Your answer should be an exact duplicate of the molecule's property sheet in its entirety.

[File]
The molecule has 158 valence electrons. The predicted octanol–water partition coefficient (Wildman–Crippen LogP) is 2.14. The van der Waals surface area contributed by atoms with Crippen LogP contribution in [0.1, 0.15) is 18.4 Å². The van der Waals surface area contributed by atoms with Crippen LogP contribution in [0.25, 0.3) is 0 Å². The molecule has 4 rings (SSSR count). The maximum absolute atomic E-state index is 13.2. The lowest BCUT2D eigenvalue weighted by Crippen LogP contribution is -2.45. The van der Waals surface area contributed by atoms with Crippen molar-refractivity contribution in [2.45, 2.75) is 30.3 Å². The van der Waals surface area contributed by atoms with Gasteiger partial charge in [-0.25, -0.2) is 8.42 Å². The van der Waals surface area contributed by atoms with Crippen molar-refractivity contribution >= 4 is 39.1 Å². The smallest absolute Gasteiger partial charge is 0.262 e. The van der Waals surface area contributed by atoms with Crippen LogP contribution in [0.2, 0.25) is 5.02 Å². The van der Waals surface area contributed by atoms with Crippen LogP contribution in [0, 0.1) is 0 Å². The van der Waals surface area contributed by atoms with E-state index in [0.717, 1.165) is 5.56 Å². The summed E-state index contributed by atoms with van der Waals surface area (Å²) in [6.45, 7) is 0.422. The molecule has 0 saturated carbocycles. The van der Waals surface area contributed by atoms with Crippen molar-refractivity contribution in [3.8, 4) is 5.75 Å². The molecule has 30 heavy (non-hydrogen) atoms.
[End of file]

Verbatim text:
The molecule has 158 valence electrons. The predicted octanol–water partition coefficient (Wildman–Crippen LogP) is 2.14. The van der Waals surface area contributed by atoms with Crippen LogP contribution in [0.1, 0.15) is 18.4 Å². The van der Waals surface area contributed by atoms with Crippen LogP contribution in [0.25, 0.3) is 0 Å². The molecule has 4 rings (SSSR count). The maximum absolute atomic E-state index is 13.2. The lowest BCUT2D eigenvalue weighted by Crippen LogP contribution is -2.45. The van der Waals surface area contributed by atoms with Crippen molar-refractivity contribution in [2.45, 2.75) is 30.3 Å². The van der Waals surface area contributed by atoms with Gasteiger partial charge in [-0.25, -0.2) is 8.42 Å². The van der Waals surface area contributed by atoms with Crippen molar-refractivity contribution >= 4 is 39.1 Å². The smallest absolute Gasteiger partial charge is 0.262 e. The van der Waals surface area contributed by atoms with Crippen LogP contribution in [0.2, 0.25) is 5.02 Å². The van der Waals surface area contributed by atoms with Crippen LogP contribution in [0, 0.1) is 0 Å². The van der Waals surface area contributed by atoms with E-state index in [0.717, 1.165) is 5.56 Å². The summed E-state index contributed by atoms with van der Waals surface area (Å²) in [6.45, 7) is 0.422. The molecule has 0 saturated carbocycles. The van der Waals surface area contributed by atoms with Crippen molar-refractivity contribution in [3.8, 4) is 5.75 Å². The molecule has 30 heavy (non-hydrogen) atoms.